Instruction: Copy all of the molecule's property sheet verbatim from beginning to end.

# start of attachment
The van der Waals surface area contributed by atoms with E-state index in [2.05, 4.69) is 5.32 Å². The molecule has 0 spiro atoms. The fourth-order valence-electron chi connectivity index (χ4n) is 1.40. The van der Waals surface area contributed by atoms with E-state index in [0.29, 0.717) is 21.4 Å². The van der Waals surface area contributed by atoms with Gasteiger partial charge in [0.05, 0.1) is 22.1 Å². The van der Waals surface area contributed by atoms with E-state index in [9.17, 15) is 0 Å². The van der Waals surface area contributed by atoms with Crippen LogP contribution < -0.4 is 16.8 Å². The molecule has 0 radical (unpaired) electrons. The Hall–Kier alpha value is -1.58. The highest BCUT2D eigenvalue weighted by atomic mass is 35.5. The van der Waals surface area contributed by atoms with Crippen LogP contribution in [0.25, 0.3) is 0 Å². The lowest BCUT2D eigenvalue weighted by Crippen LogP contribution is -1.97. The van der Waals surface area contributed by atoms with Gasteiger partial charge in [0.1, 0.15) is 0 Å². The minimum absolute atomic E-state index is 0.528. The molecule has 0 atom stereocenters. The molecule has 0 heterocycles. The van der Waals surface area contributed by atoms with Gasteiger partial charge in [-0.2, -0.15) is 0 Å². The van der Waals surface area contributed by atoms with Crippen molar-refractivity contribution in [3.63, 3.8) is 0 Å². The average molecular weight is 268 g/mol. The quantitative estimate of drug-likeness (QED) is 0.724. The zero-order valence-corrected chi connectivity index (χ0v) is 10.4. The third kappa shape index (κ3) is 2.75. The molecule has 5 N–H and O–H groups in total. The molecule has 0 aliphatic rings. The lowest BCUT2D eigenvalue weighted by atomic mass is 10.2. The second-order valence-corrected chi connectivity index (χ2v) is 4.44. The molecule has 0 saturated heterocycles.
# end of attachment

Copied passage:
The van der Waals surface area contributed by atoms with E-state index in [2.05, 4.69) is 5.32 Å². The molecule has 0 spiro atoms. The fourth-order valence-electron chi connectivity index (χ4n) is 1.40. The van der Waals surface area contributed by atoms with E-state index in [0.29, 0.717) is 21.4 Å². The van der Waals surface area contributed by atoms with Gasteiger partial charge in [0.05, 0.1) is 22.1 Å². The van der Waals surface area contributed by atoms with E-state index in [9.17, 15) is 0 Å². The van der Waals surface area contributed by atoms with Crippen LogP contribution < -0.4 is 16.8 Å². The molecule has 0 radical (unpaired) electrons. The Hall–Kier alpha value is -1.58. The highest BCUT2D eigenvalue weighted by atomic mass is 35.5. The van der Waals surface area contributed by atoms with Crippen LogP contribution in [0.25, 0.3) is 0 Å². The lowest BCUT2D eigenvalue weighted by Crippen LogP contribution is -1.97. The van der Waals surface area contributed by atoms with Gasteiger partial charge in [0.1, 0.15) is 0 Å². The minimum absolute atomic E-state index is 0.528. The molecule has 0 atom stereocenters. The molecule has 0 heterocycles. The van der Waals surface area contributed by atoms with Gasteiger partial charge in [-0.2, -0.15) is 0 Å². The van der Waals surface area contributed by atoms with Crippen molar-refractivity contribution in [3.63, 3.8) is 0 Å². The average molecular weight is 268 g/mol. The quantitative estimate of drug-likeness (QED) is 0.724. The zero-order valence-corrected chi connectivity index (χ0v) is 10.4. The third kappa shape index (κ3) is 2.75. The molecule has 5 N–H and O–H groups in total. The molecule has 0 aliphatic rings. The lowest BCUT2D eigenvalue weighted by atomic mass is 10.2. The second-order valence-corrected chi connectivity index (χ2v) is 4.44. The molecule has 0 saturated heterocycles.